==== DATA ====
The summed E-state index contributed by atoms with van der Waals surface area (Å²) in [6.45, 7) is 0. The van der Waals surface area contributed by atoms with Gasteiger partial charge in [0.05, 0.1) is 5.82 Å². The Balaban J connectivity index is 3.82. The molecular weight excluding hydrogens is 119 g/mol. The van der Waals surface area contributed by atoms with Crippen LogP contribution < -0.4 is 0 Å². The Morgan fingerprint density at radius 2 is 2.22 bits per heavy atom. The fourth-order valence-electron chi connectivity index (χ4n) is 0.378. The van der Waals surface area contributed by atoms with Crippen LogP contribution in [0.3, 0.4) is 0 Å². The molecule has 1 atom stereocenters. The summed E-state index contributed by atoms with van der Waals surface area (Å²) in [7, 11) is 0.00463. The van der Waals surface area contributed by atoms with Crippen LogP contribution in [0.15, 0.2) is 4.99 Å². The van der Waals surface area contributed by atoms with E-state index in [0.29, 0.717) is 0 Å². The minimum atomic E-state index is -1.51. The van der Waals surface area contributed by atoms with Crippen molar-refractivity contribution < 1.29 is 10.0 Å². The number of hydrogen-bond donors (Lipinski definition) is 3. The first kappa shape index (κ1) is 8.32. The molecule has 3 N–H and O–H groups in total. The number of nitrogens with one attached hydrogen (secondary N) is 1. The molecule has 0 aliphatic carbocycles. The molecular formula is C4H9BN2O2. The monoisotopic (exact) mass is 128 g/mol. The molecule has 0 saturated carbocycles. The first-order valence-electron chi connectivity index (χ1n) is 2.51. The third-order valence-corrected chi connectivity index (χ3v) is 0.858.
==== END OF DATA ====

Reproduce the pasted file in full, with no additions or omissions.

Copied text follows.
The summed E-state index contributed by atoms with van der Waals surface area (Å²) in [6.45, 7) is 0. The van der Waals surface area contributed by atoms with Gasteiger partial charge in [0.05, 0.1) is 5.82 Å². The Balaban J connectivity index is 3.82. The molecular weight excluding hydrogens is 119 g/mol. The van der Waals surface area contributed by atoms with Crippen LogP contribution < -0.4 is 0 Å². The Morgan fingerprint density at radius 2 is 2.22 bits per heavy atom. The fourth-order valence-electron chi connectivity index (χ4n) is 0.378. The van der Waals surface area contributed by atoms with Crippen LogP contribution in [0.3, 0.4) is 0 Å². The molecule has 1 atom stereocenters. The summed E-state index contributed by atoms with van der Waals surface area (Å²) in [7, 11) is 0.00463. The van der Waals surface area contributed by atoms with Crippen LogP contribution in [0.15, 0.2) is 4.99 Å². The van der Waals surface area contributed by atoms with E-state index in [0.29, 0.717) is 0 Å². The minimum atomic E-state index is -1.51. The van der Waals surface area contributed by atoms with Crippen molar-refractivity contribution < 1.29 is 10.0 Å². The number of hydrogen-bond donors (Lipinski definition) is 3. The first kappa shape index (κ1) is 8.32. The molecule has 3 N–H and O–H groups in total. The number of nitrogens with one attached hydrogen (secondary N) is 1. The molecule has 0 aliphatic carbocycles. The molecular formula is C4H9BN2O2. The monoisotopic (exact) mass is 128 g/mol. The molecule has 0 saturated carbocycles. The first-order valence-electron chi connectivity index (χ1n) is 2.51. The third-order valence-corrected chi connectivity index (χ3v) is 0.858.